When Jackie Dan’s got the idea for a slogan for one of her clients, she found it easy.

“It was easy for me,” says Dance. “Well, Carol; let’s just say you’re better than the rest.”

For customers Campbell River Mirror and companies focused on providing the best hairstyles, this would be a great slogan if it weren’t for one thing. Her owner, Carol Chapman, wasn’t interested in self-improvement if it meant closing another deal.

“He really liked me,” Dance said Thursday in the businesswoman’s bedroom. “It’s shaped the way I market to women at every level.”

Duns performed at Campbell River mirror Miller’s annual Women of Business event. At the Maritime Heritage Center, Miller hosted nearly 50 women from the local business community to celebrate her success and launch the special Women of Business Year 7 (read here).

Online Gourmand Catering treated guests to an array of delicious dishes, while Wild Coast Cocktails made cocktails to order and Fog Ducker treated guests to hot tea and coffee.

Co-owner and craft bartender Kaitlin Zandvliet said she and co-owner Aaron Mercer were thrilled to be a part of the event and took the opportunity to show them what they can do.

“We provide good, fun, delicious food for women,” Zandvliet said. “Everyone is here to interact. We want to offer something special.”

Fog Duckers, who has been a part of Campbell River Mirror Miller’s Women of Business since its inception, is passionate about serving the community of women in business.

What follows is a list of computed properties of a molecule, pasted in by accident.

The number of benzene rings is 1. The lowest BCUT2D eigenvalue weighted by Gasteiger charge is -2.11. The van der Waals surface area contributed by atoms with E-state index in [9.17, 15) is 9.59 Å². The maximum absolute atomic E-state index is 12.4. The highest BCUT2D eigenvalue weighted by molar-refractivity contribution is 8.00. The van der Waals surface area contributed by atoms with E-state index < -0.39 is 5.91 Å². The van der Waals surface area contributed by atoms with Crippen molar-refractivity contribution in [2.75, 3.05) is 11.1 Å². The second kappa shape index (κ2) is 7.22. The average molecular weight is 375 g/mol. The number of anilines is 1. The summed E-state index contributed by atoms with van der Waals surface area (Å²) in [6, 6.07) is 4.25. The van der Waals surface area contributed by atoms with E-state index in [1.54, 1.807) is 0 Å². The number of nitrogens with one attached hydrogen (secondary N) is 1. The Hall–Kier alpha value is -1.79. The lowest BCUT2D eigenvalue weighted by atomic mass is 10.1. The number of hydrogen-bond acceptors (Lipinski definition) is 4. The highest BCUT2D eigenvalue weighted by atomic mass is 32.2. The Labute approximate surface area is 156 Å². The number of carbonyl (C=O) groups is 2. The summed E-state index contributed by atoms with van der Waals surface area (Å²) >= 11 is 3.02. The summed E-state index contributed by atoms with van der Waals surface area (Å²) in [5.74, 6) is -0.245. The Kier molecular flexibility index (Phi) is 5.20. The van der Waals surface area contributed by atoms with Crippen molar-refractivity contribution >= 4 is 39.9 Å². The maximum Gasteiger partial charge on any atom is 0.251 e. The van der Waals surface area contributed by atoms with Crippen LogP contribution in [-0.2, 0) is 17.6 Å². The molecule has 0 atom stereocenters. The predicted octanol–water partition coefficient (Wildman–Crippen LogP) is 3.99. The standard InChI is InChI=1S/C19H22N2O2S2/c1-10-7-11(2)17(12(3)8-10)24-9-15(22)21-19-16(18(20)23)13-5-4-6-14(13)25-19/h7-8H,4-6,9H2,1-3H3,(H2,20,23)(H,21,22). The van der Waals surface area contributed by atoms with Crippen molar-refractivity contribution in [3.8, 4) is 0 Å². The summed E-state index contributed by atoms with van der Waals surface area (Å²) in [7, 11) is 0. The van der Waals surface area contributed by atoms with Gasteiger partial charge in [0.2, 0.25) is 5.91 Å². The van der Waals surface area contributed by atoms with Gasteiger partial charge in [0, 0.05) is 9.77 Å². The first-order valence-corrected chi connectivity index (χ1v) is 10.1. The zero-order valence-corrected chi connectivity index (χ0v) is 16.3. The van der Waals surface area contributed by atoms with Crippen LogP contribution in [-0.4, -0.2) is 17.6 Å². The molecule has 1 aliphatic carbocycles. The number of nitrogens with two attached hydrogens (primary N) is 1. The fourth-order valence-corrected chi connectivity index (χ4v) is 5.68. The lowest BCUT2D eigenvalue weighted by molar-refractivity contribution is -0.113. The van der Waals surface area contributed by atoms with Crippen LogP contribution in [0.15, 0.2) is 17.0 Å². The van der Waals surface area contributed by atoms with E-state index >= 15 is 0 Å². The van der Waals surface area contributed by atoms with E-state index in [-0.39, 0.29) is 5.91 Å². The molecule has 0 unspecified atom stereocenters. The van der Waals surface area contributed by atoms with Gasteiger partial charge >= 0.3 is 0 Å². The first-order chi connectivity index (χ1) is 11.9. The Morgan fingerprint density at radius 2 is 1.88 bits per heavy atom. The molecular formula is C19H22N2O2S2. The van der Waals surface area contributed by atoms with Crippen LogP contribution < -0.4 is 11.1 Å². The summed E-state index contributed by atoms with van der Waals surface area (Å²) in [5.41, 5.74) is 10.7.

“Women are a lot of fun,” Kimberly Fairfax said. “The Campbell River Mirror is so beautiful. Women on the Campbell River, we’re doing it.”

Amanda Forks added that they are all quite realistic.

“They may have a billion dollar business, but they’re still dirty.”

Mandy-Rae Krak of Mirror Multimedia was the keynote speaker at the event. She spoke about her journey as a scuba diver in a male-dominated industry, her previous career.

Kruk is a seven-time free diving world record holder. Her records include an unlimited dive to a depth of 136 meters, a static breath of 6 minutes and 25 seconds and a constant weight record of 88 meters of her own strength.

Kruk spoke about how women support this sport. When she broke the women’s weight record set by Tanya Streeter (70 meters) in 2004, she wrote flowers and a note to the Cayman Islands: “Congratulations, get more.” It was a gesture Crack repeated when she broke her own record.

“Everything is a competitive sport and record for someone else, which could mean sponsoring them. It’s amazing to see people not trying to hide their secrets. I didn’t try to humiliate you,” he said.

As she aspired to unlimited disks, the late Audrey Master offered to lend her equipment.

“I always thought it was cool,” Crack said. “It’s not about how good you can be. If you’re at the top, you should be able to get there and help others get there.”


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